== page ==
Also nice to see that U.S. legislators aren't the only ones who leave town for a month without completing essential business, but that's really neither here nor there.
Commanders of the Multi-National Force-Iraq, as the American-led coalition is formally called, have a looming nomenclature problem.
Two days from now, there will no longer be any other nations with troops in Iraq — no “multi” in the Multi-National Force. As Iraqi forces have increasingly taken the lead, the United States is the last of the “coalition of the willing” that the Bush administration first brought together in 2003.
That is partly because the Iraqi Parliament left suddenly for summer recess without voting to extend an agreement for the British military to keep a residual training force of 100 soldiers in Iraq. As a result, those troops must withdraw to Kuwait by Friday, according to a British diplomat, who declined to be identified in keeping with his government’s practice.
As for the other two small remnants of the coalition, the Romanians and Australians, the Australians will be gone by July 31, too, and the Romanians left last Thursday, according to the Romanian chargé d’affaires, Cristian Voicu.
NATO will keep a small training presence in Iraq, but its troops were never considered part of the Multi-National Force because of opposition to the war from many NATO countries.
In response to a query, American military officials acknowledged the need for a name change, and said Multi-National Force-Iraq would officially become United States Force-Iraq as of Jan. 1, 2010, according to the deputy coalition spokesman, Lt. Col. Mike Stewart. “This is done to reflect the new bilateral relationship between U.S. forces and our Iraqi hosts,” he said.
Seriously though: when you hear people dispute the "indispensable nation" moniker, consider the fact that 38 countries contributed troops to a war that most of them thought was stupid. Why? Probably because they imagine that there's something that America has to offer them, and they want us to answer the phone when they call. (Poland is a great example here.) Then read Patrick Porter at Kings of War, who reminds us that Britain's vital national interest in Iraq (if slightly less so in Afghanistan) has been the maintenance of the "special relationship" with the United States.
A perhaps bittersweet reality of this coalition is partly reflected in the casualty numbers (over 4,300 American KIA; 139 dead from other coalition partners combined): the duties performed by units from different countries differed dramatically in context and content. An example:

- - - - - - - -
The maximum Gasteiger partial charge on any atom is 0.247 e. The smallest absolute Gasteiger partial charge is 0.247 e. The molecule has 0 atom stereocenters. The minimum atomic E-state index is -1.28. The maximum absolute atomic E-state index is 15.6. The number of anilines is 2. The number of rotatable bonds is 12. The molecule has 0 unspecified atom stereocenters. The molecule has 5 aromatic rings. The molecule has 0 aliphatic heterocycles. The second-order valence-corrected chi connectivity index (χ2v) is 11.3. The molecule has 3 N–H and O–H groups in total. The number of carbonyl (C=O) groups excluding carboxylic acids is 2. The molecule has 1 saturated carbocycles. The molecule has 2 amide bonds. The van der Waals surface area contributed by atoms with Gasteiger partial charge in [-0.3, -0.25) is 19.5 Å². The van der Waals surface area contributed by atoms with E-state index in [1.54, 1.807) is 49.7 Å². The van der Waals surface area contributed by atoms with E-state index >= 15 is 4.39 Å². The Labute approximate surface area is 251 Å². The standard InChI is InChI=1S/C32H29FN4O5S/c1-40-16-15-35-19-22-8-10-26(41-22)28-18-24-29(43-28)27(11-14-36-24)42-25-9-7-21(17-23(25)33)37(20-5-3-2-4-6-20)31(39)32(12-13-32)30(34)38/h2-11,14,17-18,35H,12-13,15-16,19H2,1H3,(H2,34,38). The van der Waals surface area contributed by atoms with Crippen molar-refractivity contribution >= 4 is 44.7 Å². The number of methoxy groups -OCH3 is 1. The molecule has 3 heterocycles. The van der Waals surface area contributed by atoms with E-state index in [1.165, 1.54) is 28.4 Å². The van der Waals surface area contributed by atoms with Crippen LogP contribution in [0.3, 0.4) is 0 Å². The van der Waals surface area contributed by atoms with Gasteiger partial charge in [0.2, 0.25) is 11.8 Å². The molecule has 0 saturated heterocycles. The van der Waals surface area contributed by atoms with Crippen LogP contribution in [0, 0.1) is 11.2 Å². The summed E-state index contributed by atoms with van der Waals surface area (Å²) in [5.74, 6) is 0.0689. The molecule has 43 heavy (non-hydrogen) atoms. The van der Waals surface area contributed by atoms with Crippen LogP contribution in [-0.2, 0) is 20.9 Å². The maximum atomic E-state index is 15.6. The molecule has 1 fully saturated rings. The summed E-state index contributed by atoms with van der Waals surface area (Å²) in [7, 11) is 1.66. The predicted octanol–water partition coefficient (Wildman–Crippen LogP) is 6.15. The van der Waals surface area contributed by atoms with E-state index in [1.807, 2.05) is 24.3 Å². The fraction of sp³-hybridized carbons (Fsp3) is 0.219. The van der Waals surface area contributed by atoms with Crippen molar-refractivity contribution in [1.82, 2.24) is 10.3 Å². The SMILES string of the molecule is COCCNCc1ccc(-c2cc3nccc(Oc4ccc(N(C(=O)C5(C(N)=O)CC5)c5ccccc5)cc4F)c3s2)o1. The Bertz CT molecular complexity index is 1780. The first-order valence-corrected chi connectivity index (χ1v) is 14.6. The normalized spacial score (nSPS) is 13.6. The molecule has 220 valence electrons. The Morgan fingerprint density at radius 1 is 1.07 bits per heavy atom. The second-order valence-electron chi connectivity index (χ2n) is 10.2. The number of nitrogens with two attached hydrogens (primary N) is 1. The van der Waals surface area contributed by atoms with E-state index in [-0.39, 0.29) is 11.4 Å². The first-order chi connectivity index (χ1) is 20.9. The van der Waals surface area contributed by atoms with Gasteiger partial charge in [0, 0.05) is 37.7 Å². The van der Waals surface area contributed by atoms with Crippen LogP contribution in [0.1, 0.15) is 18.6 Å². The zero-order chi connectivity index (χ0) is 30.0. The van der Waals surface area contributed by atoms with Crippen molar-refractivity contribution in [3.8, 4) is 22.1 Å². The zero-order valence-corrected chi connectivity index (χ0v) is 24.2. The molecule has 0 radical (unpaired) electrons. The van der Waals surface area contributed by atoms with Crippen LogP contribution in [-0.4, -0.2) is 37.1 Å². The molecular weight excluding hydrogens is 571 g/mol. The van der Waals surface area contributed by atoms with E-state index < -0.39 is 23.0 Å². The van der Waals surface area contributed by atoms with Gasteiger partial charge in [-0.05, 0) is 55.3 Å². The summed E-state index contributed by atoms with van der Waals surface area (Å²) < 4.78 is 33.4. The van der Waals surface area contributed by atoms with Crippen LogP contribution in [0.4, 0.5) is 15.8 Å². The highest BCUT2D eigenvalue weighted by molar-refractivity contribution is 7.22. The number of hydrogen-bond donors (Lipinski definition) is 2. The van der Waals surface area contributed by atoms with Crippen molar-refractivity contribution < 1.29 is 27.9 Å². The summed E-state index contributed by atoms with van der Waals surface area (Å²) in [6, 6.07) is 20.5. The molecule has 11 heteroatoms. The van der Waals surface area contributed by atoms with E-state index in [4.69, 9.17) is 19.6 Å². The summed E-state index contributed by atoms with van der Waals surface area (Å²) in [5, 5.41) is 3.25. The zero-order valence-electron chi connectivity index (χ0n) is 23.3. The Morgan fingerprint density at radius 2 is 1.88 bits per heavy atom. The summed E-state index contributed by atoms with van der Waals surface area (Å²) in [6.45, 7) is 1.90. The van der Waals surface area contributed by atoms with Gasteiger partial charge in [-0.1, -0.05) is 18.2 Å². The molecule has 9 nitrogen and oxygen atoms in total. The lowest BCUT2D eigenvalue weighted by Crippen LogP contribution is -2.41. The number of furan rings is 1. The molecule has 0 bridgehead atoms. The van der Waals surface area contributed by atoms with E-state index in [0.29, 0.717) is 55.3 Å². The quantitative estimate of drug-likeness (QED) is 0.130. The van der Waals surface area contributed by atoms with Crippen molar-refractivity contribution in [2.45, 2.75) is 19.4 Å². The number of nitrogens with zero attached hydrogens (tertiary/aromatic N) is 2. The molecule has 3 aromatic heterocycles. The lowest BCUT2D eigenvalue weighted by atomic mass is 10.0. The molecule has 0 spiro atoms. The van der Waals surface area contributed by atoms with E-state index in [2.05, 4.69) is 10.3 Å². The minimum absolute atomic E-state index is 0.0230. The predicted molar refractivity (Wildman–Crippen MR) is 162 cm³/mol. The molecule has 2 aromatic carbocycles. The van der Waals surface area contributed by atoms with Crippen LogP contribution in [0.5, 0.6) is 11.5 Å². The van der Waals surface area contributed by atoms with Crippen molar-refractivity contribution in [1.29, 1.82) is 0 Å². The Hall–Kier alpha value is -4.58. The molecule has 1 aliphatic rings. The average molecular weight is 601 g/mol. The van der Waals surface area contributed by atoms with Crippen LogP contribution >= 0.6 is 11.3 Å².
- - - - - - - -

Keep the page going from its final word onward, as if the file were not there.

We could say "well, it's great that all those combat-hardened Georgian troops had the Iraq experience to prepare them to defend their own soil against an aggressor" (and I'm pretty sure some conservative commentators did at the time), but how useful was performing border security and manning checkpoints when it came to repelling Russian armored columns?
Th[e] chief utility [of coalition soldiers] was to free American soldiers from routine but necessary duties. Georgia’s fairly large contingent handled all the checkpoints in the fortified Green Zone of Baghdad, for instance, and brooked no arguments from people trying to enter, especially since few of the soldiers spoke anything but Russian or Georgian.
The deployment was popular with the Georgians, who often were seen buying reduced-price televisions and stereos at the PX to send home for resale. The country’s contribution grew to a peak of 2,000, until the soldiers were abruptly withdrawn last August and rushed home to defend Georgia after the Russians invaded.
This isn't to diminish the contributions of our allies and partners, because every Salvadoran manning a vehicle checkpoint frees up an American to engage in combat operations. But doesn't it highlight the way that we're moving toward not a bifurcated American Army of high-intensity, conventional combat types on the one hand and stability operations troops on the other, but rather a bifurcated coalition and a bifurcated Atlantic alliance? Or maybe not even "moving toward," but that we're already there.
It gives me a chuckle every time I hear an American defense analyst opposing European efforts to formulate a common foreign and security policy, or develop a "European army," because they're worried about the marginalization of NATO. What in the last sixty years has suggested that the Europeans are capable of defending themselves from a conventional threat without American participation?
It might be time for U.S. planners to start considering whether the commitments we've made to European territorial defense are proportional to the contributions we can expect from our Allies in future military enterprises (which by dint of geography are almost certain not to include defense of the American homeland). The Brits sure are trying to convince us that there is value in maintaining our relationships, and in the case of the UK it's nearly impossible to argue otherwise. Perhaps we could say the same about Ukraine, seeing as influence over that country makes it possible for Russia to threaten our interests on the European continent.